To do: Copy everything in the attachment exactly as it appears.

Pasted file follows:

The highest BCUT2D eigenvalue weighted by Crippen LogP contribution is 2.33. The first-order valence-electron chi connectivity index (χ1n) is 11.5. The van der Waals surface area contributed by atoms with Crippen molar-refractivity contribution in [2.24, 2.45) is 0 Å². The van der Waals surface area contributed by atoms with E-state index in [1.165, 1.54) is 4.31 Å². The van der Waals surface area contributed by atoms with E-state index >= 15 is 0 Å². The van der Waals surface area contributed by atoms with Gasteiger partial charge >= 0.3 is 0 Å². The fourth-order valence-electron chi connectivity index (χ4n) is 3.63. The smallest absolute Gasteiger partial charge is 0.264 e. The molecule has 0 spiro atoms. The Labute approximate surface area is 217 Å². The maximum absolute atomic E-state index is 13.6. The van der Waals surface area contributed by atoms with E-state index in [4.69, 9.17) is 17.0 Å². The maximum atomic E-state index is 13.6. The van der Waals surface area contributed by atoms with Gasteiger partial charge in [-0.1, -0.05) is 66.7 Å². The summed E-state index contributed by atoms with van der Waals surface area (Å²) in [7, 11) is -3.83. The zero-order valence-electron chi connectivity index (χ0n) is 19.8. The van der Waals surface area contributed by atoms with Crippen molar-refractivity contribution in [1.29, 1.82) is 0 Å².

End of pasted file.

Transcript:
The highest BCUT2D eigenvalue weighted by Crippen LogP contribution is 2.33. The first-order valence-electron chi connectivity index (χ1n) is 11.5. The van der Waals surface area contributed by atoms with Crippen molar-refractivity contribution in [2.24, 2.45) is 0 Å². The van der Waals surface area contributed by atoms with E-state index in [1.165, 1.54) is 4.31 Å². The van der Waals surface area contributed by atoms with E-state index >= 15 is 0 Å². The van der Waals surface area contributed by atoms with Gasteiger partial charge >= 0.3 is 0 Å². The fourth-order valence-electron chi connectivity index (χ4n) is 3.63. The smallest absolute Gasteiger partial charge is 0.264 e. The molecule has 0 spiro atoms. The Labute approximate surface area is 217 Å². The maximum absolute atomic E-state index is 13.6. The van der Waals surface area contributed by atoms with E-state index in [4.69, 9.17) is 17.0 Å². The maximum atomic E-state index is 13.6. The van der Waals surface area contributed by atoms with Gasteiger partial charge in [-0.1, -0.05) is 66.7 Å². The summed E-state index contributed by atoms with van der Waals surface area (Å²) in [7, 11) is -3.83. The zero-order valence-electron chi connectivity index (χ0n) is 19.8. The van der Waals surface area contributed by atoms with Crippen molar-refractivity contribution in [1.29, 1.82) is 0 Å².